There is an increasing interest in many countries and jurisdictions in reporting on the quality and outcomes of health care delivery. Public reporting of hospitalspecific performance on indicators of health care quality can lead to the production of ‘league tables’, in which hospitals are ranked according to their performance. The rankability of an indicator denotes its ability to allow for the accurate ranking of hospitals. As noted in the Introduction, many indicators have been shown to have poor to moderate rankability.
Our focus was on pooling binary indicators reflecting outcomes of increasing severity to create a composite ordinal indicator that described a gradient from lowest (least severe/serious) to highest (most severe/serious). We did not consider other methods of creating composite indicators such as summing up the number of positive binary indicators. Such an approach would not necessarily preserve the ordering of severity present in the individual indicators. For instance given three indicators of differing severity (e.g., death, hospital readmission, and long length of hospital stay), then a subject who died (and who was not readmitted and who had a short length of hospital stay) and a subject who had a long hospital stay (but who did not die and who was not readmitted) would both have one positive indicator. However, they would have very different severity of the underlying binary indicators. Our composite ordinal indicator reflects this ordering of severity/seriousness, while counting the number of positive indicators would not.
Our research has shown that rankability is increased when individual indicators are combined with other indicators with which they are highly correlated. Individual indicators underlying the same concepts of (quality) of care can thereby be combined to produce a more reliable ranking with the added advantage of showing a more complete picture of quality of care. On the other hand, indicators that are not correlated might represent other important quality domains. These should not be ignored, although their limited rankability should be taken into account in the interpretation of potential differences between hospitals.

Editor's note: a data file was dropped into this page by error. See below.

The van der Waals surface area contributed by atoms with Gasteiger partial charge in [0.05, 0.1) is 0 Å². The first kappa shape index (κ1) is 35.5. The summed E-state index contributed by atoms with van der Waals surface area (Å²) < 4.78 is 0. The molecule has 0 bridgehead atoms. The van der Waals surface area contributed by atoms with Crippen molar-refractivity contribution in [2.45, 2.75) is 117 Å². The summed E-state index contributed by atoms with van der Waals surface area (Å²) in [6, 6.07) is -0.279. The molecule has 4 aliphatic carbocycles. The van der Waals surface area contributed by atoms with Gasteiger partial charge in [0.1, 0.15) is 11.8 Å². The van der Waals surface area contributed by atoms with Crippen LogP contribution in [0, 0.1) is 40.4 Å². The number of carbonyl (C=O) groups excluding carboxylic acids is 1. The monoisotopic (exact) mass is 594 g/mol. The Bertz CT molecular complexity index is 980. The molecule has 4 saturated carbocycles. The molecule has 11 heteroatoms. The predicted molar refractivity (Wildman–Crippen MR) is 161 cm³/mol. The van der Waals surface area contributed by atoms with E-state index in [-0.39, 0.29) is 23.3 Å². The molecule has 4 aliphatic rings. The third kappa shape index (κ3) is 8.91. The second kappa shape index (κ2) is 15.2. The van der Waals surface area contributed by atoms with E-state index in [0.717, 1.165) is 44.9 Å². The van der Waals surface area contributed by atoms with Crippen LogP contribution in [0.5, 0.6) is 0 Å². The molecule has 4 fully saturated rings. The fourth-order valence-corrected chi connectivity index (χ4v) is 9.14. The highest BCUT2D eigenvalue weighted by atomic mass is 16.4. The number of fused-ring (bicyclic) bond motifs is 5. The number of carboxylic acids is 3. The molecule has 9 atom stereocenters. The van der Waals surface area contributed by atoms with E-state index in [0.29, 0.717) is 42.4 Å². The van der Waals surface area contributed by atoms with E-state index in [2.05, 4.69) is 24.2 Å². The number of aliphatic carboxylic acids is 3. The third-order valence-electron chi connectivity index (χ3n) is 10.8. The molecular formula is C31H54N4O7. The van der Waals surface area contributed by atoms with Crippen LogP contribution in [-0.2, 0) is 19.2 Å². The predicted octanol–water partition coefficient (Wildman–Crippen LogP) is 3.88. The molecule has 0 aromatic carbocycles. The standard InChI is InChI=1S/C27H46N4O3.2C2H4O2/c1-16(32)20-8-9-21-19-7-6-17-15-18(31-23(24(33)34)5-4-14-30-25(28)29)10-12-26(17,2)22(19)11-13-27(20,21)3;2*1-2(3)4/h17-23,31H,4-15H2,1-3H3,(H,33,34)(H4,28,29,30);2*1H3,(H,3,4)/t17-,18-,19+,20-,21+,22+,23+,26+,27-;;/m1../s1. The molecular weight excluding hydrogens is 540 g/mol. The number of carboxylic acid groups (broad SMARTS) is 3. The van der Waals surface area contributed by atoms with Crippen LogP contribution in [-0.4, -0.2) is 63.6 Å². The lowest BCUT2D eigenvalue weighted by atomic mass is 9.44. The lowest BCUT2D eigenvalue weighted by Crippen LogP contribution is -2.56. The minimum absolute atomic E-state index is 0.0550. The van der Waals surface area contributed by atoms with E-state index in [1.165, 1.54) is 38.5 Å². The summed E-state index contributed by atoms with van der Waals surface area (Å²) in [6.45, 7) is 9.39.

Our results confirm that rankability is affected by the variation of the hospitalspecific random effects, in other words the magnitude of the betweenhospital differences, and by the overall prevalence of the outcome, influencing the reliability of the hospitalspecific random effects. These terms are included in the definition of rankability. Further, we found that the one of the two factors with the strongest effect on the rankability of an ordinal outcome is the rankability of the most prevalent binary outcome. This is intuitive since the indicator with the highest prevalence contributes the most information to the ordinal outcome. Finally, our most important finding is that ordinal outcomes only increase rankability when the component binary indicators are strongly correlated (typically, the withinhospital correlation needed to be at least 0.5). This explains why a previous study found no increase in rankability when combining mortality, readmission and length of stay. These binary indicators were negatively correlated, partly by definition (e.g. high mortality will mean less readmissions), partly because they represent different aspects of quality of care [23]. The finding that combining binary outcomes that are negatively correlated, uncorrelated or only weakly correlated, into an ordinal outcome decreases rankability is a result of violation of the proportional odds assumption. The proportional odds model assumes that the effect of the parameter of interest, in this case the hospitalspecific random effects, on the outcome is comparable across the cutoffs of the ordinal scale. If the binary indicators are not correlated this assumption is not satisfied. For example, when a specific hospital has a low mortality rate (meaning a negative random effect estimate on one cutoff) but high readmission rate (positive random effect estimate on other cutoff) these random effect estimates average out. This reduces the variation of the hospitalspecific random effects, resulting in lower rankability. Thus, to obtain a composite ordinal indicator with high rankability, the proportional odds assumption must be met to some extent.